Hospital mental health services across the state will get a boost thanks to the expansion of an East Carolina University program that delivers expertise through a telemedicine network.
Gov. Pat McCrory and N.C. Health and Human Services Secretary Dr. Aldona Wos joined ECU leaders in Greenville on Aug. 16 to announce the expansion.
State appropriations of $4 million over the next two years will grow a program that has served 14 hospitals in eastern North Carolina to 60 to 80 hospital emergency departments across the state. The majority of North Carolina emergency departments do not have access to a full-time psychiatrist, according to a 2010 study.
“There are a lot of other things that get publicity, but the thing that keeps me awake at night is substance abuse and mental health,” McCrory said during the announcement at Ross Hall on the campus of ECU. “This is an issue we can’t run away from. We have to reach out and help them.”
The statewide telepsychiatry program will begin operating in January. It will link hospital emergency departments to mental health professionals who can initiate treatment for emergency department patients in mental health or substance abuse crisis.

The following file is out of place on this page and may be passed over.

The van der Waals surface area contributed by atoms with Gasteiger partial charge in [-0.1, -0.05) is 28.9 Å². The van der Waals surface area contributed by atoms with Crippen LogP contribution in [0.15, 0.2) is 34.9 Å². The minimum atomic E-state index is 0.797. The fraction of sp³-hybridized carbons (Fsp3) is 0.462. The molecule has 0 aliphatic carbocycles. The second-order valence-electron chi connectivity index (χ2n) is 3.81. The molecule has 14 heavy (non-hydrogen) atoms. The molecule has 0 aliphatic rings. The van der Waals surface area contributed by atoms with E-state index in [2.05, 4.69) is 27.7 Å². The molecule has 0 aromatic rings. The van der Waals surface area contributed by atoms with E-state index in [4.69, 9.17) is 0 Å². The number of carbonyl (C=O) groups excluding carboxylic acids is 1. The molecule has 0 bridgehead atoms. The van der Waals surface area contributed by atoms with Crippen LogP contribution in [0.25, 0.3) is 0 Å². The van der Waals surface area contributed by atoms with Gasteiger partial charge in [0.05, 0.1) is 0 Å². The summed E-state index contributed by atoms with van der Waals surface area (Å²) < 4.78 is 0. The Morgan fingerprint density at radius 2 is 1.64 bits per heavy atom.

By using secure, real-time interactive audio and video technology at the bedside, telepsychiatry will enable mental health providers to diagnose and treat people needing care at any remote referring site. The program will be overseen by the DHHS Office of Rural Health and Community Care.
Dr. Sy Saeed, chair of psychiatric medicine at the Brody School of Medicine at ECU, was out of town during the announcement but spoke earlier about the impact of the telepsychiatry program.
“There is no health without mental health,” Saeed said. “If you don’t have professionals in the area, you have a problem. (The program is) growing, and we serve a much larger number of patients with telepsychiatry than we were ever able to reach.”
The expansion builds on the success of ECU’s Center for Telepsychiatry and e-Behavioral Health and the Albemarle Hospital Foundation Telepsychiatry Project. The General Assembly’s Joint Legislative Oversight Committee on Health and Human Services recommended this project.
To expand the program, ECU will develop a provider network and set technology infrastructure and guidelines for administering the program. An advisory group will work with the Statewide Telepsychiatry Program to promote collaboration among partners.
ECU’s telemedicine program has been in continuous operation since its inception in 1992, making it one of the longest running clinical telemedicine operations in the world.
Read more about the program and watch a video at http://www.ecu.edu/cs-admin/news/telepsychiatry.cfm